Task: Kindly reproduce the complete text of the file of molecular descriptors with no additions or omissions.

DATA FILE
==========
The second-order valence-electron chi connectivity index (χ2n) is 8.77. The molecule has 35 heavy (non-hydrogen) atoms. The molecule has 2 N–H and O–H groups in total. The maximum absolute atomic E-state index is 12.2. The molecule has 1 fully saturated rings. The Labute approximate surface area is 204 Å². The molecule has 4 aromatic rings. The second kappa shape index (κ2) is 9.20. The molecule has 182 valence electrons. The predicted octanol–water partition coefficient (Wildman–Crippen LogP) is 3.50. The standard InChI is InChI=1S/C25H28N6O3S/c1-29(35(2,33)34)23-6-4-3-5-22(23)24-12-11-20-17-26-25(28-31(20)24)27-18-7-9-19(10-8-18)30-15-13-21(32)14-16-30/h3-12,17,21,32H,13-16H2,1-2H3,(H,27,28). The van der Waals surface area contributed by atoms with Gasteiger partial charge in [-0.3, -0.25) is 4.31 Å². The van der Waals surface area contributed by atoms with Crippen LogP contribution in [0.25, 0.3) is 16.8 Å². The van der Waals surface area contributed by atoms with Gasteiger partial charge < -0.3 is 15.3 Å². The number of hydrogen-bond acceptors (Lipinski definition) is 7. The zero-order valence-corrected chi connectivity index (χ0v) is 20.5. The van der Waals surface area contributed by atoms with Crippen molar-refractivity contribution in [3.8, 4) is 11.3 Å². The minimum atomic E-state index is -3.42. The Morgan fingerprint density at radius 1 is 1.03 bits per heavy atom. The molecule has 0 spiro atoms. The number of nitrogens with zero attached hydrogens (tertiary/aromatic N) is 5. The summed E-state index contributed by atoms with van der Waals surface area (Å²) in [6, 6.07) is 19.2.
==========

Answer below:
The second-order valence-electron chi connectivity index (χ2n) is 8.77. The molecule has 35 heavy (non-hydrogen) atoms. The molecule has 2 N–H and O–H groups in total. The maximum absolute atomic E-state index is 12.2. The molecule has 1 fully saturated rings. The Labute approximate surface area is 204 Å². The molecule has 4 aromatic rings. The second kappa shape index (κ2) is 9.20. The molecule has 182 valence electrons. The predicted octanol–water partition coefficient (Wildman–Crippen LogP) is 3.50. The standard InChI is InChI=1S/C25H28N6O3S/c1-29(35(2,33)34)23-6-4-3-5-22(23)24-12-11-20-17-26-25(28-31(20)24)27-18-7-9-19(10-8-18)30-15-13-21(32)14-16-30/h3-12,17,21,32H,13-16H2,1-2H3,(H,27,28). The van der Waals surface area contributed by atoms with Gasteiger partial charge in [-0.3, -0.25) is 4.31 Å². The van der Waals surface area contributed by atoms with Crippen LogP contribution in [0.25, 0.3) is 16.8 Å². The van der Waals surface area contributed by atoms with Gasteiger partial charge < -0.3 is 15.3 Å². The number of hydrogen-bond acceptors (Lipinski definition) is 7. The zero-order valence-corrected chi connectivity index (χ0v) is 20.5. The van der Waals surface area contributed by atoms with Crippen molar-refractivity contribution in [3.8, 4) is 11.3 Å². The minimum atomic E-state index is -3.42. The Morgan fingerprint density at radius 1 is 1.03 bits per heavy atom. The molecule has 0 spiro atoms. The number of nitrogens with zero attached hydrogens (tertiary/aromatic N) is 5. The summed E-state index contributed by atoms with van der Waals surface area (Å²) in [6, 6.07) is 19.2.